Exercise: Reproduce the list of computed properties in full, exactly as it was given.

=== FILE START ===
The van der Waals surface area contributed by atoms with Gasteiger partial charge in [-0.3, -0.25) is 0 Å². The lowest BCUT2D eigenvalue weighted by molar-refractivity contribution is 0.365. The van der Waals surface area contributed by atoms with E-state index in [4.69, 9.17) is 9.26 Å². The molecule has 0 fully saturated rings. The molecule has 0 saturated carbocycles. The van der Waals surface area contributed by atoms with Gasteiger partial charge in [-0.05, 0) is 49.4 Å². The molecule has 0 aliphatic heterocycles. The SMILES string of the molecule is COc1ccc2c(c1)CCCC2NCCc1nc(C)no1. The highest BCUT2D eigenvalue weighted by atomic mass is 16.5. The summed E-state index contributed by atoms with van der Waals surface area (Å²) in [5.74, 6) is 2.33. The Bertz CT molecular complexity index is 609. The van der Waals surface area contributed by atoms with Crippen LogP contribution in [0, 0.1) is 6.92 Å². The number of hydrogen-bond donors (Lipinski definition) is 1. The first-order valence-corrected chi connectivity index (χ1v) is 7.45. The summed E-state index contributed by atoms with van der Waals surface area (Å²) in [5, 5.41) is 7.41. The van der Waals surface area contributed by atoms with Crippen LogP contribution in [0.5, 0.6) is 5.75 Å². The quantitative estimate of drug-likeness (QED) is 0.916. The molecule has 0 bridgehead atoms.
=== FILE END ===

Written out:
The van der Waals surface area contributed by atoms with Gasteiger partial charge in [-0.3, -0.25) is 0 Å². The lowest BCUT2D eigenvalue weighted by molar-refractivity contribution is 0.365. The van der Waals surface area contributed by atoms with E-state index in [4.69, 9.17) is 9.26 Å². The molecule has 0 fully saturated rings. The molecule has 0 saturated carbocycles. The van der Waals surface area contributed by atoms with Gasteiger partial charge in [-0.05, 0) is 49.4 Å². The molecule has 0 aliphatic heterocycles. The SMILES string of the molecule is COc1ccc2c(c1)CCCC2NCCc1nc(C)no1. The highest BCUT2D eigenvalue weighted by atomic mass is 16.5. The summed E-state index contributed by atoms with van der Waals surface area (Å²) in [5.74, 6) is 2.33. The Bertz CT molecular complexity index is 609. The van der Waals surface area contributed by atoms with Crippen LogP contribution in [0, 0.1) is 6.92 Å². The number of hydrogen-bond donors (Lipinski definition) is 1. The first-order valence-corrected chi connectivity index (χ1v) is 7.45. The summed E-state index contributed by atoms with van der Waals surface area (Å²) in [5, 5.41) is 7.41. The van der Waals surface area contributed by atoms with Crippen LogP contribution in [0.5, 0.6) is 5.75 Å². The quantitative estimate of drug-likeness (QED) is 0.916. The molecule has 0 bridgehead atoms.